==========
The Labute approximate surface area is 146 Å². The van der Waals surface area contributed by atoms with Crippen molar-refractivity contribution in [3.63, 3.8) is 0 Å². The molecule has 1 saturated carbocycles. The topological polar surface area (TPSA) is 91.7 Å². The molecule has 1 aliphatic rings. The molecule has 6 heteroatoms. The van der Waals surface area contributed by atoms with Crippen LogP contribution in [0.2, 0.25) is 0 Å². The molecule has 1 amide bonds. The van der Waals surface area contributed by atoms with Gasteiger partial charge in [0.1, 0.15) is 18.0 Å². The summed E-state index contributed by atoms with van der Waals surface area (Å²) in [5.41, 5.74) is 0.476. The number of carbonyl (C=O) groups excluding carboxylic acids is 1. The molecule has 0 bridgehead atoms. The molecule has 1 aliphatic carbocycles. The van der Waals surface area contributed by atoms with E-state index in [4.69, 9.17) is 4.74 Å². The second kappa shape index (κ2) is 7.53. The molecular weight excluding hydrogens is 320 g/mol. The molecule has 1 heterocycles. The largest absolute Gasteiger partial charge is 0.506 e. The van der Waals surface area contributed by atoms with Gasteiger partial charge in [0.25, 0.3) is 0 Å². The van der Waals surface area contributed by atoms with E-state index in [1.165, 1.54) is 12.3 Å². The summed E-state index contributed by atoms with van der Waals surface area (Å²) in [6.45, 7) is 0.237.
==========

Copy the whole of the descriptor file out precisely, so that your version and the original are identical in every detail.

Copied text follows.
The Labute approximate surface area is 146 Å². The van der Waals surface area contributed by atoms with Crippen molar-refractivity contribution in [3.63, 3.8) is 0 Å². The molecule has 1 saturated carbocycles. The topological polar surface area (TPSA) is 91.7 Å². The molecule has 1 aliphatic rings. The molecule has 6 heteroatoms. The van der Waals surface area contributed by atoms with Crippen LogP contribution in [0.2, 0.25) is 0 Å². The molecule has 1 amide bonds. The van der Waals surface area contributed by atoms with Gasteiger partial charge in [0.1, 0.15) is 18.0 Å². The summed E-state index contributed by atoms with van der Waals surface area (Å²) in [5.41, 5.74) is 0.476. The number of carbonyl (C=O) groups excluding carboxylic acids is 1. The molecule has 0 bridgehead atoms. The molecule has 1 aliphatic carbocycles. The van der Waals surface area contributed by atoms with E-state index in [4.69, 9.17) is 4.74 Å². The second kappa shape index (κ2) is 7.53. The molecular weight excluding hydrogens is 320 g/mol. The molecule has 1 heterocycles. The largest absolute Gasteiger partial charge is 0.506 e. The van der Waals surface area contributed by atoms with Gasteiger partial charge in [0.25, 0.3) is 0 Å². The van der Waals surface area contributed by atoms with E-state index in [1.165, 1.54) is 12.3 Å². The summed E-state index contributed by atoms with van der Waals surface area (Å²) in [6.45, 7) is 0.237.